If you stored it in the fridge, as you should, it would have congealed as it cooled. This means you will have to first heat the fat in a separate pan to return it to its melted state before adding it to your potatoes. Adding animal or other types of fats to your potatoes can even give you a health boost. The British Journal of Nutrition reports that adding fat to potatoes can reduce your body's glycemic response to the tuber, keeping blood glucose levels low — where they should be.

Dunk your potatoes in mayo

Most people like mayo in one form or another, even if they don't want to admit it — perhaps as a heavy helping on a hot, juicy burger or a light film spread over bread for a BLT sandwich. Whichever camp you fall into, you'll want to dunk your potatoes in mayo before roasting them in the oven. All you have to do is literally dunk your potatoes in a jar of mayo — or if you're too polite for that, pour a generous amount of mayo over potatoes already laid out in your baking dish — mix it in well, and bake for as long and as hard as you would for your usual roasted potatoes. The fat content in the mayo will create a buffer against the heat, allowing your potatoes to cook without overdoing it. This potatoes and mayo recipe will help you add a delicious flavor while creating a bite that is soft on the inside and crunchy on the outside.

Go whole hog and add truffle oil

There may not be any bona fide truffle oil dug up by hogs (because, yes, truffle hunters sometimes use pigs to help them sniff out this delicacy) in your average store-bought bottle, but the stuff still tastes good, and you can't argue with that. All you have to do is drizzle some on your roasted potatoes after they come out of the oven. And remember, whatever you do, do not put the truffle on before roasting. Truffle oil is beautiful because it is delicate, and the high heat and longish cooking time needed to roast potatoes risks destroying much of the truffle oil's flavor. Think of it more as a finishing oil, something to add at the end to boost flavor. And if you want to really impress your dinner guests, back up your fake truffle oil with the real stuff and shave a bit of actual truffle on top of your potatoes.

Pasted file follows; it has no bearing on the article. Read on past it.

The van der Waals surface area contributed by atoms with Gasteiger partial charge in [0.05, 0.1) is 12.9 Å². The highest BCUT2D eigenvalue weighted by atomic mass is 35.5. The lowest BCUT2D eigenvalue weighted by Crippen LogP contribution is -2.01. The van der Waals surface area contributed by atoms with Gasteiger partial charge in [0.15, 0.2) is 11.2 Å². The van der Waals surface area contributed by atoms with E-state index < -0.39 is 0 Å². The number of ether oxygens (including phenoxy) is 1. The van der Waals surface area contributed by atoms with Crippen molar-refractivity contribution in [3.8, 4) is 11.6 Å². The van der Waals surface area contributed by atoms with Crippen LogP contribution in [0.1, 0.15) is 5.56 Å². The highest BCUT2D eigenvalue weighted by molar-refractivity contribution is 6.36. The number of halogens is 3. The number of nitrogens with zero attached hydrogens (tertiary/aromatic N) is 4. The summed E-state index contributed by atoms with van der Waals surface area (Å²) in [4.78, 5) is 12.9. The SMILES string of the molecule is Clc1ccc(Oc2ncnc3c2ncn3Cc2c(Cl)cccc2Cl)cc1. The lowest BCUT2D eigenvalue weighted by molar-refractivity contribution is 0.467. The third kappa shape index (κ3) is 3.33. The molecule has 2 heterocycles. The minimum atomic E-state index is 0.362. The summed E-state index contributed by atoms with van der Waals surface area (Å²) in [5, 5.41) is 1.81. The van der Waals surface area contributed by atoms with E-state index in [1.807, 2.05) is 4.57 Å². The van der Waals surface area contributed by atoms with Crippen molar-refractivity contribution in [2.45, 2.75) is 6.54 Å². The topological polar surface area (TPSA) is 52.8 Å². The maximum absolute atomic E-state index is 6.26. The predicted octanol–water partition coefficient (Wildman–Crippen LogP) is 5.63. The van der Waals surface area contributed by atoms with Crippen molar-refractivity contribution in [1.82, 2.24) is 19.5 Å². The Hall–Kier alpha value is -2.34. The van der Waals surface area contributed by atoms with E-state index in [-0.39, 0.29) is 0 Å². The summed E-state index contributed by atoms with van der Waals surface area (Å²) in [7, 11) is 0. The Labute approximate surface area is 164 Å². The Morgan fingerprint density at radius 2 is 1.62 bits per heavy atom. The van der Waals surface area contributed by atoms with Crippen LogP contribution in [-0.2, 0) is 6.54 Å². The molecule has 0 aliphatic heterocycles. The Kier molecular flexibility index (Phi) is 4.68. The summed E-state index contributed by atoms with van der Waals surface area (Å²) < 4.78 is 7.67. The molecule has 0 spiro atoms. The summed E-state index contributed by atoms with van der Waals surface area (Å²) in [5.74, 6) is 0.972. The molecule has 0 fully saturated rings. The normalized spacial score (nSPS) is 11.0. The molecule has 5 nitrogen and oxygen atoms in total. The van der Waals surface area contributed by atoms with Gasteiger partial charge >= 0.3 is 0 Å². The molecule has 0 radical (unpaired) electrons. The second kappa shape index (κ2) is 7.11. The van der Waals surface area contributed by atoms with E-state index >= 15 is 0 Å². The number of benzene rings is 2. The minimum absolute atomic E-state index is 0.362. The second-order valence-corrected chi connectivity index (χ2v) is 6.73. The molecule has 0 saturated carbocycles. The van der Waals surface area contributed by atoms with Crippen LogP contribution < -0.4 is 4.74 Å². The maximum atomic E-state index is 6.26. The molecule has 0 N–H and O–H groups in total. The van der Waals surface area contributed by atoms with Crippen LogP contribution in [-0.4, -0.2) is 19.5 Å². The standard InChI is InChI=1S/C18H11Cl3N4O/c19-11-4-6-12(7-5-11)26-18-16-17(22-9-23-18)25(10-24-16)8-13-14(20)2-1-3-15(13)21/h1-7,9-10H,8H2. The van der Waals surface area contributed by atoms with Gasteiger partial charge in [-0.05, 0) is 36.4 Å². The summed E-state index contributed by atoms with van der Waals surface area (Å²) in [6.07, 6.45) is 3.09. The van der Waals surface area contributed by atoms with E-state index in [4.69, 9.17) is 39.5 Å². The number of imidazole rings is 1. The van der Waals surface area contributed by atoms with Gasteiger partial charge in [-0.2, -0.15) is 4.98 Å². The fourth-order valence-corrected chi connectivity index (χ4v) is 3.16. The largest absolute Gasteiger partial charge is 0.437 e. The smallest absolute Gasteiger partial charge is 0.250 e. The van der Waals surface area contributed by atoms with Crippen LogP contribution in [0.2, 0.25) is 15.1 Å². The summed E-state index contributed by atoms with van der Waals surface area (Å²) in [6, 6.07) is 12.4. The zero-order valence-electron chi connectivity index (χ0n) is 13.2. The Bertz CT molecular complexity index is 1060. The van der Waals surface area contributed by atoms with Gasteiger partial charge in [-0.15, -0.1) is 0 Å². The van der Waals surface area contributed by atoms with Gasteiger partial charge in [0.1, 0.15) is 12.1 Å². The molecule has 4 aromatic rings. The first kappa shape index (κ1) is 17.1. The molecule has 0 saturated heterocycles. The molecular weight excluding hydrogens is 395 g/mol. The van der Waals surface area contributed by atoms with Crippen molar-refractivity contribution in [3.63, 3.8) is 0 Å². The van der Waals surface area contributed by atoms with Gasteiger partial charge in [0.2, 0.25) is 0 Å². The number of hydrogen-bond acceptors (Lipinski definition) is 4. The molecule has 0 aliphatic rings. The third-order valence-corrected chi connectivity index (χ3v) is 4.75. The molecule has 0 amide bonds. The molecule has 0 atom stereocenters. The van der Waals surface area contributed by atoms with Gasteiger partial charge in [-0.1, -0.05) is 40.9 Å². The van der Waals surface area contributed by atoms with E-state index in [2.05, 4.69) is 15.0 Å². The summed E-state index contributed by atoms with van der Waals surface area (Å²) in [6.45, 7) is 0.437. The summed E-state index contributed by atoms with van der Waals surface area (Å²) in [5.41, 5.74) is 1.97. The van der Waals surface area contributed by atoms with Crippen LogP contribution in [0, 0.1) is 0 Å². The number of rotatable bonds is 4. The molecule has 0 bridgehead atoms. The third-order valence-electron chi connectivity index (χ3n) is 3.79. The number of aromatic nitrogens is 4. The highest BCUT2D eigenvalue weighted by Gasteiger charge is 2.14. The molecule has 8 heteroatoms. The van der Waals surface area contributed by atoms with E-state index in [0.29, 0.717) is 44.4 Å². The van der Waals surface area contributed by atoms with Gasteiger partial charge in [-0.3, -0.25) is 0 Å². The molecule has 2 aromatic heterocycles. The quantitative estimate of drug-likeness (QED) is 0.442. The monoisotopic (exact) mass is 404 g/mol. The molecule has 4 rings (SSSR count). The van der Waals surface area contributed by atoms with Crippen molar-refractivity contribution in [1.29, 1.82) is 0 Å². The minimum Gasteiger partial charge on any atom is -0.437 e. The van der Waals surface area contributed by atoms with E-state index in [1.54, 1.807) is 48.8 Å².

Smash them up like there's no tomorrow

Some days you get back from a bad day at work and just want to let out some steam. Maybe you want to stomp your feet. Maybe it would feel good to smash something. We've got just the ticket: smashed potatoes. You can work out your stress by smashing up some potatoes. And as a bonus, when they're ready they'll look, feel, and taste delicious too. First of all, we recommend a Yukon Gold potato for this anger management exercise. The creaminess will make it more satisfying to smash. Then you'll need to boil the potatoes until completely done — we are long past parboiling here. Once the potatoes are cooked through, toss them with a mixture of salt, pepper, garlic granules and olive oil, take a flat-bottomed glass and begin smashing. Roast them in the oven for about 35 minutes, not before having brushed on a bit more of the oil mixture for good measure.

Make them summery with lemon juice